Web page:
Choma also is working on an industry sponsored research agreement with Google to design and build a deployable and reconfigurable event structure for community engagement. This will be the first of a series of collaborations between Google and FAU.

Choma completed graduate studies in design and computation at the Massachusetts Institute of Technology and completed his Ph.D. in architecture at the University of Cambridge where he was a Cambridge International Scholar.

He will be introduced to the community at an upcoming event to celebrate the school’s 25th anniversary and commemorate its accomplishments since its founding on FAU’s Fort Lauderdale campus in 1997. These accomplishments include: the founding of a chapter of the American Institute of Architecture Students in 1998 by its students and serving as a host site for the organization’s national conference; and in 1999,  when the school introduced the first fully accredited upper division professional architecture degree program in the United States –the three-year B.Arch. – which was initially accredited by the National Architecture Accrediting Board.

In 2011, the school, through the Broward Community Design Collaborative, hosted the International Subtropical Cities Conference in a partnership with the Queensland University of Technology (Australia) bringing scholars from around the subtropical world to the FAU Fort Lauderdale campus for four days of presentations, lectures, exhibitions and community design activities.  The international conference caught the attention of the Association of Collegiate Schools of Architecture, which agreed to host the biennial international conference at FAU again in 2013, placing the school firmly on the map as a center of scholarship in tropical and subtropical design.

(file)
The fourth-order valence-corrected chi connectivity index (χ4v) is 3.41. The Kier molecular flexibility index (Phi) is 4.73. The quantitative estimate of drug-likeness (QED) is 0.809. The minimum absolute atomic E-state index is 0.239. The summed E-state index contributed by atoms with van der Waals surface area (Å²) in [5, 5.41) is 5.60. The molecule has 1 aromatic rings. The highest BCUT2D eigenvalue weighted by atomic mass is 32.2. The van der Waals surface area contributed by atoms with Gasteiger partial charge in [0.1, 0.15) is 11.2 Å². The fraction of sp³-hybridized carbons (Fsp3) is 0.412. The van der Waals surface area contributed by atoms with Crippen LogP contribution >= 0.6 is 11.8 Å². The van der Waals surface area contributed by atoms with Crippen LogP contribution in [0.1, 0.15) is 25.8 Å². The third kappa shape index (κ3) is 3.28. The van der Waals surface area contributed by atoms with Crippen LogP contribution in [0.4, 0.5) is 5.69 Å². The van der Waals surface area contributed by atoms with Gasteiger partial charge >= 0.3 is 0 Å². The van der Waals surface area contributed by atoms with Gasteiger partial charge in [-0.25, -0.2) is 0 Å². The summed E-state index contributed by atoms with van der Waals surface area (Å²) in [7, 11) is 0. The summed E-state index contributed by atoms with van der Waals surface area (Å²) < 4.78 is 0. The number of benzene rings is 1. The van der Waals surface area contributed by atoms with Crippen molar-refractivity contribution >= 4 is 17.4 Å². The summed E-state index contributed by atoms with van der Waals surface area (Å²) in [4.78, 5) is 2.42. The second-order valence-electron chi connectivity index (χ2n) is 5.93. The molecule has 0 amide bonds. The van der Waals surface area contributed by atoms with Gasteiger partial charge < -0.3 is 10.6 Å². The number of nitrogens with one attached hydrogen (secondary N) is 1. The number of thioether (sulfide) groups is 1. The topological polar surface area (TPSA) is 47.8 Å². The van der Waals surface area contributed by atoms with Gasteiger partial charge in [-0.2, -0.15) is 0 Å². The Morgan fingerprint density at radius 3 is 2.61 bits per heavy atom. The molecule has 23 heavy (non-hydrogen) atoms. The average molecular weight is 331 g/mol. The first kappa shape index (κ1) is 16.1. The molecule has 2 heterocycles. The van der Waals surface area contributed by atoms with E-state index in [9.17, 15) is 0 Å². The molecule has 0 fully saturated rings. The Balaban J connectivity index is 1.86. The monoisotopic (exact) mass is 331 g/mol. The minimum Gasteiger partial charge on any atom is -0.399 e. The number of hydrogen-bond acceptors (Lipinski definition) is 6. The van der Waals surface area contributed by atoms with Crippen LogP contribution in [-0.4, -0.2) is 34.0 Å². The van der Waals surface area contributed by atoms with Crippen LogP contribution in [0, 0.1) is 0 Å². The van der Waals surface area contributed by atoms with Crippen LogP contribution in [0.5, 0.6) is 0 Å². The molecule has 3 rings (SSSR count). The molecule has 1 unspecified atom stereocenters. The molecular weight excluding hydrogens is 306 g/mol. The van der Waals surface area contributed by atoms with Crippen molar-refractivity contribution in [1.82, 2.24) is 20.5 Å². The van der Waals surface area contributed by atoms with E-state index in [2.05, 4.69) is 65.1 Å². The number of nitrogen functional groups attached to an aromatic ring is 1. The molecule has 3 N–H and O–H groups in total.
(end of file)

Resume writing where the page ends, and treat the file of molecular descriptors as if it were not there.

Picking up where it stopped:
The fall event also will celebrate several alumni who have had successful careers:

  • Derek Ullian ’05, B.Arch., is senior vice president at Aimco, a national real estate investment and development firm based in Los Angeles. The firm recently acquired 9 acres of prime real estate in downtown Fort Lauderdale and plans to build a 3-million-square-foot mixed use project with 1,500 apartment units.
  • Carmen Suero ‘01, B.Arch., is principal at Good Project Company in Los Angeles, after working in leadership design positions at national powerhouse firms Parsons Brinkerhoff, HNTB, Clark Construction Group and Parsons Corporation.
  • Todd Evans ’03, B.Arch., is a leader in design for sustainability, and a recognized subject matter expert and part of the U.S. Green Building Council examination writing team. He is energy manager at the U. S. Bureau of Overseas Building Operations, focusing on energy efficiency and climate responsive design at U.S. embassies, consulates and diplomatic facilities around the world.
  • Tabitha Ponte, ’08, B.Arch., is CEO and founder of Ponte Health, an Orlando-based company that develops medical offices, hotels, suites and homes with the goal “to help expand the healing community.” Ponte recently created the Ponte Health Fellowship in Healthcare Building and Design Endowed Fund for her alma mater.

For more information on FAU’s School of Architecture, visit .